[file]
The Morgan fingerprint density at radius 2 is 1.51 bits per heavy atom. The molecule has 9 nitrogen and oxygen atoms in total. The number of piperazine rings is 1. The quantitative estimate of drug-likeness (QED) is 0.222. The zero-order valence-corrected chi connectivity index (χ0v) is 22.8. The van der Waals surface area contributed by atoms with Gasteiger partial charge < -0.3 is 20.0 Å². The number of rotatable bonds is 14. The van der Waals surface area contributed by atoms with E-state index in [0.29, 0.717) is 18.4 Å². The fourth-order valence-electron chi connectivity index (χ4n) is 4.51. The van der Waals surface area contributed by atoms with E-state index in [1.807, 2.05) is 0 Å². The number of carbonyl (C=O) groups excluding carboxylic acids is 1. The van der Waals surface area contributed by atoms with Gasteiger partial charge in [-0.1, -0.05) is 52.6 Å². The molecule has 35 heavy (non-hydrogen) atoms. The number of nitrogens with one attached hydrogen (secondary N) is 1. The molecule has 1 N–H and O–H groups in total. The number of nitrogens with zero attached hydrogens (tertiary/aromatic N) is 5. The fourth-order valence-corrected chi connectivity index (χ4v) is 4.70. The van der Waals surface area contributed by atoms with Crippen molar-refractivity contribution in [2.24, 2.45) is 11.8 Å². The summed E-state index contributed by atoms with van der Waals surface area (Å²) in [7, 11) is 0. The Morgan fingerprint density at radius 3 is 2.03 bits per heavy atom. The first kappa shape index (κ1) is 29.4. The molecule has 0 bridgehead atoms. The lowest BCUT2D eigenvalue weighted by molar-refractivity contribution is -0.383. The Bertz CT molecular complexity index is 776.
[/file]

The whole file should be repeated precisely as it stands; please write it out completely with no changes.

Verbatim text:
The Morgan fingerprint density at radius 2 is 1.51 bits per heavy atom. The molecule has 9 nitrogen and oxygen atoms in total. The number of piperazine rings is 1. The quantitative estimate of drug-likeness (QED) is 0.222. The zero-order valence-corrected chi connectivity index (χ0v) is 22.8. The van der Waals surface area contributed by atoms with Gasteiger partial charge < -0.3 is 20.0 Å². The number of rotatable bonds is 14. The van der Waals surface area contributed by atoms with E-state index in [0.29, 0.717) is 18.4 Å². The fourth-order valence-electron chi connectivity index (χ4n) is 4.51. The van der Waals surface area contributed by atoms with E-state index in [1.807, 2.05) is 0 Å². The number of carbonyl (C=O) groups excluding carboxylic acids is 1. The van der Waals surface area contributed by atoms with Gasteiger partial charge in [-0.1, -0.05) is 52.6 Å². The molecule has 35 heavy (non-hydrogen) atoms. The number of nitrogens with one attached hydrogen (secondary N) is 1. The molecule has 1 N–H and O–H groups in total. The number of nitrogens with zero attached hydrogens (tertiary/aromatic N) is 5. The fourth-order valence-corrected chi connectivity index (χ4v) is 4.70. The van der Waals surface area contributed by atoms with Crippen molar-refractivity contribution in [2.24, 2.45) is 11.8 Å². The summed E-state index contributed by atoms with van der Waals surface area (Å²) in [7, 11) is 0. The Morgan fingerprint density at radius 3 is 2.03 bits per heavy atom. The first kappa shape index (κ1) is 29.4. The molecule has 0 bridgehead atoms. The lowest BCUT2D eigenvalue weighted by molar-refractivity contribution is -0.383. The Bertz CT molecular complexity index is 776.